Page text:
• Sarah Raad


“If men go to so much trouble and effort to live here a little longer, ought they not strive so much harder to live eternally?” (Saint Augustine).

Life of George Washington The Christian death (Stearns)

I have been thinking very much about the dead lately…

Grandparents, great-grandparents, aunts, uncles, ancestors. I have been thinking about the people who I know and those who I do not. And as I have been thinking about the dead – and praying for them very much – I have been thinking about my own death…

Now – before anybody panics – I am a relatively young and healthy woman, with no indication that my death is imminent, and yet, lately as I pray for the repose of the souls of the dead, my thoughts turn more and more often to my own death.

I know that many people might consider this macabre, pessimistic or downright depressing, and yet, I cannot seem to forget the old adage that “there is nothing more certain than death and taxes”, and so it seems ludicrous to spend my earthly life trying to ignore or forget the next one…

Saint Thomas a Kempis in his masterpiece, “The Imitation of Christ”, said, “Every action of yours, every thought, should be those of one who expects to die before the day is out. Death would have no great terrors for you if you had a quiet conscience… Then why not keep clear of sin instead of running away from death? If you aren’t fit to face death today, it’s very unlikely that you will be tomorrow.”

And I have been reflecting on that. Because Saint Thomas a Kempis was not afraid to be dead, because he was not afraid to be alive – and he saw death for what it truly is – rebirth to eternal life... Saint Therese of Lisieux – during her final conversations as she lay dying – said, “I am not dying, I am entering eternal life.”

And this faith – this confidence – in eternity is amazing. In 258AD, Saint Cyprian was martyred. Before he was put to death, Saint Cyprian said, “What an honour, what happiness to depart joyfully from this world, to go forth in glory from the anguish and pain , in one moment to close the eyes that looked on the world of men and in the next to open them at once to look on God and Christ! The speed of this joyous departure! You are suddenly withdrawn from earth to find yourself in the kingdom of Heaven.”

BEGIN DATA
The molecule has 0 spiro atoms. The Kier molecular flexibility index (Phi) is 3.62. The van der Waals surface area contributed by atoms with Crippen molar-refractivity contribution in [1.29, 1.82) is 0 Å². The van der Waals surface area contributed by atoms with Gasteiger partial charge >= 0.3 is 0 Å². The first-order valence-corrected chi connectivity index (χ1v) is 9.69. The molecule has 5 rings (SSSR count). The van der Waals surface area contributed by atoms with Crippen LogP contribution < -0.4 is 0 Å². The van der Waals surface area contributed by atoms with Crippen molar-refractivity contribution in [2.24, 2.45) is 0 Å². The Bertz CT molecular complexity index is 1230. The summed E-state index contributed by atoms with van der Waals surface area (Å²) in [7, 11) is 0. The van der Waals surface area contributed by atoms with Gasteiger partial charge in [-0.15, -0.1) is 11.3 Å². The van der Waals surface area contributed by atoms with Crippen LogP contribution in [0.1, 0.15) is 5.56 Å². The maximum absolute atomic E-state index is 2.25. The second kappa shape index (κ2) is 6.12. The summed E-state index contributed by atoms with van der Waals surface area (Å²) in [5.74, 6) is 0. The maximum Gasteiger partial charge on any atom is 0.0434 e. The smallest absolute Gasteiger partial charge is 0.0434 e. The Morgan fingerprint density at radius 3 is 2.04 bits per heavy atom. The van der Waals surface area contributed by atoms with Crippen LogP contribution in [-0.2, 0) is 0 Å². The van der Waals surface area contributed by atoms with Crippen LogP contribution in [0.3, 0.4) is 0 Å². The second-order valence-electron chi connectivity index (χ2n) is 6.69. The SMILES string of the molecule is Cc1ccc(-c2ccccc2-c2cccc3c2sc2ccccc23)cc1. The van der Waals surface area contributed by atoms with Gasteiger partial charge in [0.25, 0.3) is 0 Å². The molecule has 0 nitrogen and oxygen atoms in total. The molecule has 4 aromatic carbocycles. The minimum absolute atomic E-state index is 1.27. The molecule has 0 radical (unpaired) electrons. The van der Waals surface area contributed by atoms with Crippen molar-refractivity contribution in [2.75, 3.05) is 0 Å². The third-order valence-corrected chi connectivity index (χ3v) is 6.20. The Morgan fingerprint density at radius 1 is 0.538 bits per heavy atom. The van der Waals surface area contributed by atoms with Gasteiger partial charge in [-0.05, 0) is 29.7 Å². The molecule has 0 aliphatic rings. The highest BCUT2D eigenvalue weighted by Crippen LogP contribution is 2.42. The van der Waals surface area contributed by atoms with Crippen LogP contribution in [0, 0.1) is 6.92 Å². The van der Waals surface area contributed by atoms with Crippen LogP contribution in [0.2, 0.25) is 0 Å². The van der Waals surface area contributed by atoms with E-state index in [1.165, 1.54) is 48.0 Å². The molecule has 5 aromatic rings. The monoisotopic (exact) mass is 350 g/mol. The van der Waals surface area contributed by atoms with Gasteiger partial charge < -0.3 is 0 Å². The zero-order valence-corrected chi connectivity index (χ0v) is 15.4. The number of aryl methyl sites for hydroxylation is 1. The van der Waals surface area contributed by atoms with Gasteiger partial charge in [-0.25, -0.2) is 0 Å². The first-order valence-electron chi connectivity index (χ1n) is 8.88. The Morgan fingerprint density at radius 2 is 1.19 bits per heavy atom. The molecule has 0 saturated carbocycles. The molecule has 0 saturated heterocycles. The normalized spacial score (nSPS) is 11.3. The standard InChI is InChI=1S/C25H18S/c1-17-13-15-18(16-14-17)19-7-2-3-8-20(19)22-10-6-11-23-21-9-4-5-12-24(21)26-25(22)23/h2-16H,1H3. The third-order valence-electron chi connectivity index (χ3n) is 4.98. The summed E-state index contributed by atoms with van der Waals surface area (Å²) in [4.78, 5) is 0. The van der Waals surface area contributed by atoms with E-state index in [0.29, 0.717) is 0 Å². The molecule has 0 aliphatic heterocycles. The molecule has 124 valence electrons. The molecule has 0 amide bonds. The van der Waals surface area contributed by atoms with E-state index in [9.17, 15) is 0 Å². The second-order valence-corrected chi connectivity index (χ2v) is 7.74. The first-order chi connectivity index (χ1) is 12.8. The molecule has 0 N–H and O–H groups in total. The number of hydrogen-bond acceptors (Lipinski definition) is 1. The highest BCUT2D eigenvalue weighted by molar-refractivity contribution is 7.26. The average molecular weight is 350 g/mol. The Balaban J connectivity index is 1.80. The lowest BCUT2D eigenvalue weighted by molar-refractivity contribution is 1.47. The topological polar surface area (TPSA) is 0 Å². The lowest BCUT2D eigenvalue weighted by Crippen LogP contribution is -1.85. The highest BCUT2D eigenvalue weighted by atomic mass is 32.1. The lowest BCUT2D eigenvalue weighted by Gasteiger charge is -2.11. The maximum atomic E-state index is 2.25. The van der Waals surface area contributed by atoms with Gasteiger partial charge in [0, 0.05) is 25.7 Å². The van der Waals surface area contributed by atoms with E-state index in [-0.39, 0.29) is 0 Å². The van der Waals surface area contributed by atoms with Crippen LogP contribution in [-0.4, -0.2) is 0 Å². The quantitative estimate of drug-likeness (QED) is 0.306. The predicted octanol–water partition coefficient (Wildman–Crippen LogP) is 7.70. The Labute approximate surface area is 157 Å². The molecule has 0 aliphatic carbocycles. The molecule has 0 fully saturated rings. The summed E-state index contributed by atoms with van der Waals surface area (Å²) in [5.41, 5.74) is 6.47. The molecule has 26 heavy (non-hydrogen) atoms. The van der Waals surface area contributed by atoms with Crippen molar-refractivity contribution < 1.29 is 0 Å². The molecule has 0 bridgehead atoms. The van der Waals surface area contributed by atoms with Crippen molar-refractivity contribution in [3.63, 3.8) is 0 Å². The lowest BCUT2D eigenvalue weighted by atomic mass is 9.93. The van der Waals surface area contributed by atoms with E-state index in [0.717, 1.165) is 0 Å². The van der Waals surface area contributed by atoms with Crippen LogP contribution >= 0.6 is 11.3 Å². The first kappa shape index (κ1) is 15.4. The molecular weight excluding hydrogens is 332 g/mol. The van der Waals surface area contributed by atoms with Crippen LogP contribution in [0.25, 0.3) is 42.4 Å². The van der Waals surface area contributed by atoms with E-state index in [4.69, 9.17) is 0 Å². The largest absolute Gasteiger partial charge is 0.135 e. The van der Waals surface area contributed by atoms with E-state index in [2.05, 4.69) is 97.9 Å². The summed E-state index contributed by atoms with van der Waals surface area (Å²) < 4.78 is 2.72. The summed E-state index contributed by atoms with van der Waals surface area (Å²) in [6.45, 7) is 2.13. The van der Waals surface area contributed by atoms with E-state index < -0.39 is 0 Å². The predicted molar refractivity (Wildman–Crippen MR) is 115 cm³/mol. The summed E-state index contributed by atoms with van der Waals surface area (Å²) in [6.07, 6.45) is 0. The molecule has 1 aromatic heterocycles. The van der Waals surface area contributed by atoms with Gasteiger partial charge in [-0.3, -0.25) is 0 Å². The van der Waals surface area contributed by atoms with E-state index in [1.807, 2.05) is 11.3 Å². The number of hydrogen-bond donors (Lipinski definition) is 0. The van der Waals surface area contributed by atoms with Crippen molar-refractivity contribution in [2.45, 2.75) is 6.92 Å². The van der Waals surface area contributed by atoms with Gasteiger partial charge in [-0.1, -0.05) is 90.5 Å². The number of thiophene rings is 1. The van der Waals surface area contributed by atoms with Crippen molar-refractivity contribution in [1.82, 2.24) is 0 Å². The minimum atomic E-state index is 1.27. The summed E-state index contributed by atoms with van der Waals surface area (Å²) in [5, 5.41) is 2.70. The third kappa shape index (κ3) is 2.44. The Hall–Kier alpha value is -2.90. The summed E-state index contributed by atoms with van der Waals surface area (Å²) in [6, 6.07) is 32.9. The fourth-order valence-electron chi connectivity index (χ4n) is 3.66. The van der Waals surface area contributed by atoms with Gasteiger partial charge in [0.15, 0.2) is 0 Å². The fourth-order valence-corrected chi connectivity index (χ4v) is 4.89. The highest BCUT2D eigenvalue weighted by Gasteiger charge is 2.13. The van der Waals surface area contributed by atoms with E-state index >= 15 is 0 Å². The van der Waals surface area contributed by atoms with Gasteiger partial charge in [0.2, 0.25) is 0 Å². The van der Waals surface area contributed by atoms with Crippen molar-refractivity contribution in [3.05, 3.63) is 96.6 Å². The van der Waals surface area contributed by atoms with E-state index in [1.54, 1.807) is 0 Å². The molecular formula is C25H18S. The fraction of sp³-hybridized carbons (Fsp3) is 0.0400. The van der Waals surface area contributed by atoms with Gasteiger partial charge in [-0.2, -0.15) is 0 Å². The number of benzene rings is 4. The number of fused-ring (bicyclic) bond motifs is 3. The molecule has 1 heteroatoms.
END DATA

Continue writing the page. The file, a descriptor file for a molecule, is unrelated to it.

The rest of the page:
You see, Saint Cyprian understood the sentiment that was later expressed by Saint Terese of Avila said in her spiritual text, “Life”, in the 16th century, “I want to see God and, in order to see him, I must die”.

The Christian writer, C.S. Lewis, explained it cleverly in his book, “The Great Divorce”, when he said, “There are only two kinds of people in the end: those who say to God, ‘Thy will be done’, and those to whom God says, in the end, ‘Thy will be done’. All that are in hell choose it. Without self-choice there could be no hell. No soul that seriously and constantly desires joy will ever miss it. Those who seek find. To those who knock it is opened.” (page 58).

And I consider these words today, as I pray for the dead – those long dead, and those recently deceased – because in praying for them I also pray for myself… And as Saint Augustine said, “If men go to so much trouble and effort to live here a little longer, ought they not strive so much harder to live eternally?”

And I pray for the grace to strive harder… It is for that I pray…

For with prayer, I stand on Holy Ground where everything is clear. Here. At the Foot of the Cross.

17 views0 comments

Recent Posts

See All